BOONEVILLE • Students began moving into Northeast Mississippi Community College’s five residence halls on Wednesday ahead of the college’s Aug. 3 reopening, nearly five months since students last met for in-person classes.
Instead of the traditional single day for move-in where all students move into residence halls at the same time, college officials created a three-day plan to limit the number of people moving in at once.
Students living on the first floor of each residence hall moved in on Wednesday, while students on the second and third floors will move in on Thursday and Friday respectively. Students who live in even-numbered rooms will move in between 8 a.m. and noon, while those in odd-numbered rooms will move in from 1 p.m. until 5 p.m.
Ulyssa Howard, a 19-year-old sophomore, and Jamiah Jones, an 18-year-old freshman, moved into their shared dorm room in Wood Hall on Wednesday morning.
Howard said she’s “a little nervous” about staying safe while attending traditional classes, but hopes that the fall semester goes well.
Jones is looking forward to seeing and interacting with people after her senior year of high school was cut short due to the COVID-19 pandemic. She said her first experience with college move-in went well.
“It’s been pretty smooth, considering the circumstances,” Jones said. “They’re taking into consideration coronavirus going on. Everybody’s been pretty nice about it.”
Graple Duncan has worked as dorm supervisor for Wood Hall, which houses male and female students, for the past 12 years. She told students “we’re in a different world” as they came to pick up room keys on Wednesday.
This semester, students will not be allowed to congregate in residence hall lobbies and dorm kitchens will be closed. Laundry rooms will be open, but students will be required to practice social distancing.
In previous years, Graple had an open door policy, allowing students into her office to visit but that won’t be possible for her and other dorm supervisors this semester as they take precautions to protect themselves and students.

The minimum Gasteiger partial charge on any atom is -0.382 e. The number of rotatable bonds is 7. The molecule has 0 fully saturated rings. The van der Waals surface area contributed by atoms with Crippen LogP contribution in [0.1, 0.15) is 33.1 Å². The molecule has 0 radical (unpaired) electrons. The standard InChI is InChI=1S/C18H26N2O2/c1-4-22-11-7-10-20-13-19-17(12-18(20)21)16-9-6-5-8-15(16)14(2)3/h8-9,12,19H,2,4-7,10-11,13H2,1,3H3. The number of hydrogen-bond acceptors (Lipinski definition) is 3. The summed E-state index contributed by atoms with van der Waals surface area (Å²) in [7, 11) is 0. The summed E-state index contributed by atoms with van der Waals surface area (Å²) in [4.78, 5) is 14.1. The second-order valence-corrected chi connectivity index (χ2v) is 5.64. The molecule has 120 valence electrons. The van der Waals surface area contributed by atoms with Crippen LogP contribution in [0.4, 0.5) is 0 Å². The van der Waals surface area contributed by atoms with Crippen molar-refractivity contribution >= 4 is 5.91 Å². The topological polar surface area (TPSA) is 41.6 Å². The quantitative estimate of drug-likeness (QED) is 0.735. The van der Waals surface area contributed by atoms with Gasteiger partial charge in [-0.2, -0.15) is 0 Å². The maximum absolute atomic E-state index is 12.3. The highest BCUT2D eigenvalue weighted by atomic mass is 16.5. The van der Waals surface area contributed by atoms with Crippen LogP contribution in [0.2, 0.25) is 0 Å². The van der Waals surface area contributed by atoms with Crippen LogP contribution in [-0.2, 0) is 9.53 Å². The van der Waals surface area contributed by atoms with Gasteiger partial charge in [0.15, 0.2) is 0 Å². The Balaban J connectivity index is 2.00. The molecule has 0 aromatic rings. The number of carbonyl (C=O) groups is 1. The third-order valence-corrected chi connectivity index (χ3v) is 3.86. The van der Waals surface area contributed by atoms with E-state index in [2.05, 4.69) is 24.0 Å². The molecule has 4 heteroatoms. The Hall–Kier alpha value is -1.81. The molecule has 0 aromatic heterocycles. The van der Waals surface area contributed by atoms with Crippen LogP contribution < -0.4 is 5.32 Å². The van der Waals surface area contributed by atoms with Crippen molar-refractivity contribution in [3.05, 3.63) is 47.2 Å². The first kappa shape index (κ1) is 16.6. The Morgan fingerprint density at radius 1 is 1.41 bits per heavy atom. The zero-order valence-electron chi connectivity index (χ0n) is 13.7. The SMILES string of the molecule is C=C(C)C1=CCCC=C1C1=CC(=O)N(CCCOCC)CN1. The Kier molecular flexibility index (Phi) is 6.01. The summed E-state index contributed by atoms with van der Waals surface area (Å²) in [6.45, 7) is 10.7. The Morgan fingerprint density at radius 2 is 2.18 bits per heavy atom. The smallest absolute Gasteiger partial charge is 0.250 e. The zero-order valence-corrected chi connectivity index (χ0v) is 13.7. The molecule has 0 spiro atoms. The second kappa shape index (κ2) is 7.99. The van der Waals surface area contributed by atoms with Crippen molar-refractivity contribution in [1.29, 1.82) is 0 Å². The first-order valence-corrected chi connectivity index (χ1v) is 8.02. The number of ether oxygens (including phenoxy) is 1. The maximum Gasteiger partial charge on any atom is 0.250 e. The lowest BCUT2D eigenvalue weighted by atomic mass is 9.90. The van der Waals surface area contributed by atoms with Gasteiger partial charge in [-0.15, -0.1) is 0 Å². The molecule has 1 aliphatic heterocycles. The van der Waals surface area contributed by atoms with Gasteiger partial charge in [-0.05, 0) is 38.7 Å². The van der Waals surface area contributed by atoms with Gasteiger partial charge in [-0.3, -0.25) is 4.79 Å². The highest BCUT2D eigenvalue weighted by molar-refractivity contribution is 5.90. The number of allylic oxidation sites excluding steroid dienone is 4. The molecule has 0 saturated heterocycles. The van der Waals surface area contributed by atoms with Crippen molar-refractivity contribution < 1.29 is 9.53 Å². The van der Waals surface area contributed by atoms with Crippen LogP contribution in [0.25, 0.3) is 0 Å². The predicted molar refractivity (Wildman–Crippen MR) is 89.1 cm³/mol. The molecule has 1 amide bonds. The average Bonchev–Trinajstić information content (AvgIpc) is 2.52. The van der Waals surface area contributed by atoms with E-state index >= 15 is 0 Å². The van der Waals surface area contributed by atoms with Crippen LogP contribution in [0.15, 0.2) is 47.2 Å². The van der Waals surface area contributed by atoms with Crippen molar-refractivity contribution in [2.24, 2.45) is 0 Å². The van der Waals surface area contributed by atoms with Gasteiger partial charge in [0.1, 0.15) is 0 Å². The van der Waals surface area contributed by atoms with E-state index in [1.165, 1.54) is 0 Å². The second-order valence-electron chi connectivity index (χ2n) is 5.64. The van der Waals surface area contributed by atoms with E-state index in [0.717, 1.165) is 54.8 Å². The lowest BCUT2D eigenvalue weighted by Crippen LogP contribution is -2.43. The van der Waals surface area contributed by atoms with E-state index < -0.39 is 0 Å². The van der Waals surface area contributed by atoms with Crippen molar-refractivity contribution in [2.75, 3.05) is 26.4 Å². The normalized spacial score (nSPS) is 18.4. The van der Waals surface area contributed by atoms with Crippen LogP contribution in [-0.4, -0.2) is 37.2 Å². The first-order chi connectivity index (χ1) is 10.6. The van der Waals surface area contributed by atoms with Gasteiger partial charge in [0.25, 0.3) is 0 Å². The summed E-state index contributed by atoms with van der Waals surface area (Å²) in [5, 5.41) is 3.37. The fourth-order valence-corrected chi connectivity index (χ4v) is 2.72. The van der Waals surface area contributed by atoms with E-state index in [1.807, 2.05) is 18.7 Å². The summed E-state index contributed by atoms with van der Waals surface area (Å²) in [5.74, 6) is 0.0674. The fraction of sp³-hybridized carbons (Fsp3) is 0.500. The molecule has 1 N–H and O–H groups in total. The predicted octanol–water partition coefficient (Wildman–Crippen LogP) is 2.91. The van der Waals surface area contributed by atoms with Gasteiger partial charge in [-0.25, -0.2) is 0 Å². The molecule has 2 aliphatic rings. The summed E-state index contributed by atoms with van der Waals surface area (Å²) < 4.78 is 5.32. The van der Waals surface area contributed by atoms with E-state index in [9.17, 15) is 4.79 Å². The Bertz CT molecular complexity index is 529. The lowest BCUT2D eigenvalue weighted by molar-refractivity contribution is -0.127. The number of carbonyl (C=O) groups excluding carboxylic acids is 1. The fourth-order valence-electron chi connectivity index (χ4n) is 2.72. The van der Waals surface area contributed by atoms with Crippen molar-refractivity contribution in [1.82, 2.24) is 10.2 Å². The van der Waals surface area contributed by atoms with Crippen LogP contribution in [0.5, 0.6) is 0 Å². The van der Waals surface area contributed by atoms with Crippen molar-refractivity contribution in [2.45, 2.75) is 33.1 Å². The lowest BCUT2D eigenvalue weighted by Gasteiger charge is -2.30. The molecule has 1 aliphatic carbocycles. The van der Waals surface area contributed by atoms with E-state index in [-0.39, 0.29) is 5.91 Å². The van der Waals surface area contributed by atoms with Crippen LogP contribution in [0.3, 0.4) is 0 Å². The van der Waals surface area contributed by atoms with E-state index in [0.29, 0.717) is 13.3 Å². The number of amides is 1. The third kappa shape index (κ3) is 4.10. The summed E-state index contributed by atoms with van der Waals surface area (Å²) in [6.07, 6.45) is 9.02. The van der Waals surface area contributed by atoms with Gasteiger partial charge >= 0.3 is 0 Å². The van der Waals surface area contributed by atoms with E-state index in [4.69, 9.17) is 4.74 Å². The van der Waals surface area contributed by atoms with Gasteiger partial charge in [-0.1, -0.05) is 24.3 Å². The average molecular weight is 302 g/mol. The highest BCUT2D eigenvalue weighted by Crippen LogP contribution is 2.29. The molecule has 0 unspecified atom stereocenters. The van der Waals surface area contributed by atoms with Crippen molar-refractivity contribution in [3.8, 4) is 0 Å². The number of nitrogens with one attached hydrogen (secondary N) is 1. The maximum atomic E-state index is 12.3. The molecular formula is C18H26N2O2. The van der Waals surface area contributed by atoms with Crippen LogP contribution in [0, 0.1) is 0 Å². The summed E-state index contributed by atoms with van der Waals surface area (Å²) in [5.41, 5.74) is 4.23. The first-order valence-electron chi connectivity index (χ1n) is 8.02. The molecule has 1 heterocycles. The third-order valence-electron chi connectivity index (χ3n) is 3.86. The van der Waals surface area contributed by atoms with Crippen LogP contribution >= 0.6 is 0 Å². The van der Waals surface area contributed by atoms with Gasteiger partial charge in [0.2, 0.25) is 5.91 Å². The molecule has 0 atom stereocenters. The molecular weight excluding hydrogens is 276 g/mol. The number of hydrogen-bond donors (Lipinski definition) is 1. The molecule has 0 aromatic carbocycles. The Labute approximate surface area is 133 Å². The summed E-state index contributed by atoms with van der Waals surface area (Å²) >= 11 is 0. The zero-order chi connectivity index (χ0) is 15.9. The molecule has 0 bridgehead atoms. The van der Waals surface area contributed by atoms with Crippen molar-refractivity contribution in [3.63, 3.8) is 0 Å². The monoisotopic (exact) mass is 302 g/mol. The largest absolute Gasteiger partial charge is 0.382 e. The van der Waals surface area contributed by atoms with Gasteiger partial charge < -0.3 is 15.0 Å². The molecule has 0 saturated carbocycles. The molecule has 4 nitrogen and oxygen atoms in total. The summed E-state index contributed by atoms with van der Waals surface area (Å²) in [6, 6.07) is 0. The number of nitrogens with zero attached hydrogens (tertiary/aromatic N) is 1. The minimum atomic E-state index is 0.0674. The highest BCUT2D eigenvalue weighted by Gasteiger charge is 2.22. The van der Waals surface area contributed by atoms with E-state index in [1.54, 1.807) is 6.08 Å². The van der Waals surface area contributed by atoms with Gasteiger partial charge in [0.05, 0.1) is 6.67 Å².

“I can’t connect with the kids,” Duncan said. “They’d come in here and tell me their troubles and we can’t do that now.”
Across campus at White Hall, Hayden Scarbrough moved furniture and other possessions into his room on Wednesday.
The 20-year-old third-year sophomore and NEMCC baseball player said the biggest change from move-in day the previous year is being required to wear a mask and not having to deal with a large crowd moving in all at once.
Scarbrough said he’s ready to be back and hopes everyone will get to remain on campus throughout the upcoming semester as the baseball team prepares for spring.
“It’s the longest I’ve gone without going to school and it’s also the longest I’ve gone without playing baseball,” Scarbrough said. “Everything’s been different. A lot of not being able to do what I would normally do.”
Maurice Weatherall is entering his fifth year as the supervisor of White Hall, a male dorm that primarily houses football, baseball, basketball and band students.
He will strictly enforce the use of face masks and social distancing within the residence hall during move-in and throughout the school year. Students won’t be allowed to congregate in the lobby, lounge area or hallways.
“They’re used to having eight, nine, ten people in a room playing Fortnite and all of those games, and that’s not going to be allowed anymore,” Weatherall said.